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The Question: What should the major leagues do to help save the minors?

HANK GREENBERG, General Manager
Cleveland Indian
"I'm in favor of some agreement where TV won't invade minor league territory. The Department of Justice should okay some such plan before it is implemented. I don't think their plight is as serious as they pretend. Our attendance is down, too, from two million in 1948 to 1,400,000 now."

Detroit Tigers
"We should drastically limit the number of night games. In the past, I have moved for 14 night games. But my motion was voted down. It was voted down again this year. Forty night games by any one team would kill the minor league in its vicinity. Fans would drive to the games or watch on TV."

Philadelphia Phillies
"Legislation we've just enacted will be of material help. This concerns working agreements with their clubs which provide substantial financial benefits. However, I think that an annual TV show, with the minors participating, is needed to solve their problems. This requires careful study."

Brooklyn Dodgers
"The minors will first have to go back to the old days of hustle and promotion instead of sitting down and complaining about television. The majors can encourage the minors by helping with travel and training expenses. We should also give them more liberal working agreements."

Washington Senators
"We've got to help in some way. I see no-possibility of a direct subsidy. The major leagues would go broke if they tried that. Some clubs in the majors are not exactly rich. We in Washington don't ask for financial help. We just hustle, as the minors should do."

Chicago White Sox
"When are the minors going to help themselves? Let them present some kind of rebuilding program. All we hear is that TV is killing them. Let them come in with a substantial program, telling us what will save them. Then we can do something. I don't think TV has hurt as much as they say."

LOUIS R. PERINI, President
Milwaukee Braves
"Some things we can do, but under the law we are not supposed to act in concert. Suppose we had 'a game of the day' on TV and tried to distribute the money among the minors. We might be called a monopoly. We have upped our contributions for expenses and working agreements."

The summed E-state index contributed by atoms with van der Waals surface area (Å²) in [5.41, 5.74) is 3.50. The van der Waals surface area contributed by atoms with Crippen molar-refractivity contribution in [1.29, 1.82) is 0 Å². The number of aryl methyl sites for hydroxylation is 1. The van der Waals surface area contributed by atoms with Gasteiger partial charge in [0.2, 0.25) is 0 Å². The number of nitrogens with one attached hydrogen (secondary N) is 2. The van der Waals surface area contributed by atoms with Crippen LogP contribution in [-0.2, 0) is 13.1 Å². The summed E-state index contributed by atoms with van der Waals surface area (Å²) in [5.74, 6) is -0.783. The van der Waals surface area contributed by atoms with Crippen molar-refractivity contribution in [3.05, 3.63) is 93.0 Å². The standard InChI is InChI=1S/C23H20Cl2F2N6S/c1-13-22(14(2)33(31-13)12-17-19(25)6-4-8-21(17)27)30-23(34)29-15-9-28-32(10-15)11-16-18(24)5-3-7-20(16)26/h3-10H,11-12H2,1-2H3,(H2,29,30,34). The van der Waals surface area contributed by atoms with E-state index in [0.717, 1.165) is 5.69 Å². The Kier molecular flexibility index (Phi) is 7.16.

GEORGE M. WEISS, General Manager
N.Y. Yankees
"Intelligent restriction of TV in certain areas would be a direct help. The Yankees have sacrificed vast sums by refusing offers for unrestricted TV. Our farm director, Lee MacPhail, is a leader in the move to pay more to minor league clubs for working agreements. I'm thoroughly in accord."

Pittsburgh Pirates
"TV is the crux of the problem. It's so tremendous and complicated that it must have thorough study. It's no one's fault that we have no solution. The majors and minors should make a comprehensive study so that an equitable solution can be found. This won't be easy and it won't be quick."

American League
"Nothing until we do know what ails the minors. Until then, how do we know the . answers? I'll recommend that we appoint a committee to consult with them. Then we'll know why some clubs have folded. After we have these answers we can get together and see what can be done to help."

WARREN C. GILES, President
National League
"We could help with rules that would give the minors greater opportunity to sell players to the best market. But nothing can replace hustle. I owned a minor club from 1920 to 1935. I hung on by selling players and asking civic-minded people for money. Also by hustling. Others can do it."

FORD C. FRICK, Commissioner of Baseball
"Revise player control rules so the minors can compete in the signing of players. There should be no bonus players. Selection prices in the draft should be higher. TV definitely hurts the minors. Major league clubs should consider this when making TV contracts until a solution is found."